SECTION 1. A Youth Solutions Commission shall be established to identify youth workforce best practices and programs nationwide and to evaluate programs currently supported by the commonwealth.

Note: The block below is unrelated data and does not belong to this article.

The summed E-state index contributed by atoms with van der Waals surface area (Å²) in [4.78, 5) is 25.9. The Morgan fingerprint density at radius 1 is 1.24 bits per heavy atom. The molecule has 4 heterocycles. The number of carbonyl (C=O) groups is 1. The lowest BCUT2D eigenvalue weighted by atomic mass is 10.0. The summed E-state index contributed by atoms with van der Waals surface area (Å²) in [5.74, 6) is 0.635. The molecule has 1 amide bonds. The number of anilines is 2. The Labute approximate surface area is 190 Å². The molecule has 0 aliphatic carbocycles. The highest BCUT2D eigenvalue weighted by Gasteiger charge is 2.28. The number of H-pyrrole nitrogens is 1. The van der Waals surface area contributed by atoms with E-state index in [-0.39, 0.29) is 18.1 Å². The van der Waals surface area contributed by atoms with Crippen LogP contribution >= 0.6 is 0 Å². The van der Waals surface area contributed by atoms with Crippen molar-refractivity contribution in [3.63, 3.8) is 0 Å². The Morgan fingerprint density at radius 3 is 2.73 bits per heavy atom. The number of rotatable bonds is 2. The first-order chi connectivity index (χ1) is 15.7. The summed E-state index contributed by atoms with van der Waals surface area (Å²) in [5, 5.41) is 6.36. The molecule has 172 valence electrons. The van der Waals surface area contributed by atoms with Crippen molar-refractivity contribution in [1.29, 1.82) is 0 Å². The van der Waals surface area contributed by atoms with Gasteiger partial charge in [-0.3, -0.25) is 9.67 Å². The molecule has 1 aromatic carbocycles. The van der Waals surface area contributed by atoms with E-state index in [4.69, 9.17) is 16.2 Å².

The commission shall consist of 30 members 1 of whom shall be the secretary of labor and workforce development, or his designee, who shall serve as chair; 1 of whom shall be the secretary of education, or his designee; 1 of whom shall be the commissioner of elementary and secondary education, or his designee; 1 of whom shall be the commissioner of higher education, or his designee; 1 of whom shall be the commissioner of social services, or his designee; 1 of whom shall be the commissioner of youth services, or his designee; 1 of whom shall be the commissioner of transitional assistance, or his designee; 1 of whom shall be the commissioner of mental health, or his designee; 1 of whom shall be the president of the Commonwealth Corporation, or his designee; 1 of whom shall be the commissioner of public health, or his designee; 1 of whom shall be the chair of the house committee on ways and means, or his designee; 1 of whom shall be the chair of the senate committee on ways and means, or his designee; 2 of whom shall be the chairs of the joint committee on education, or their designees; 1 of whom shall be a member to be appointed by the speaker of the house; 1 of whom shall be appointed by the senate president; 1 of whom shall be appointed by the minority leader of the house; 1 of whom shall be appointed by the minority leader of the senate; and 12 of whom shall be appointed by the secretary of labor and workforce development, 2 of whom shall be a representative of the Massachusetts Workforce Board Association; 1 of whom shall be a representative of the Massachusetts Workforce Professionals Association; 1 of whom shall be a representative of the Massachusetts Association of School Superintendents; 1 of whom shall be a representative of the Massachusetts Community Action Network; 1 of whom shall be a representative of YouthBuild; 1 of whom shall be a representative of the Center for Labor Market Studies at Northeastern University; 1 of whom shall be a representative of the Massachusetts AFL/CIO; 1 of whom shall be a representative selected from a list of 3 nominees proposed jointly by the Massachusetts Dropout Prevention Commission; and 3 of whom shall be experienced in successful youth workforce program efforts including, without limitation: public schools, the nonprofit sector, law enforcement or municipally-administered after-school and recreation programs.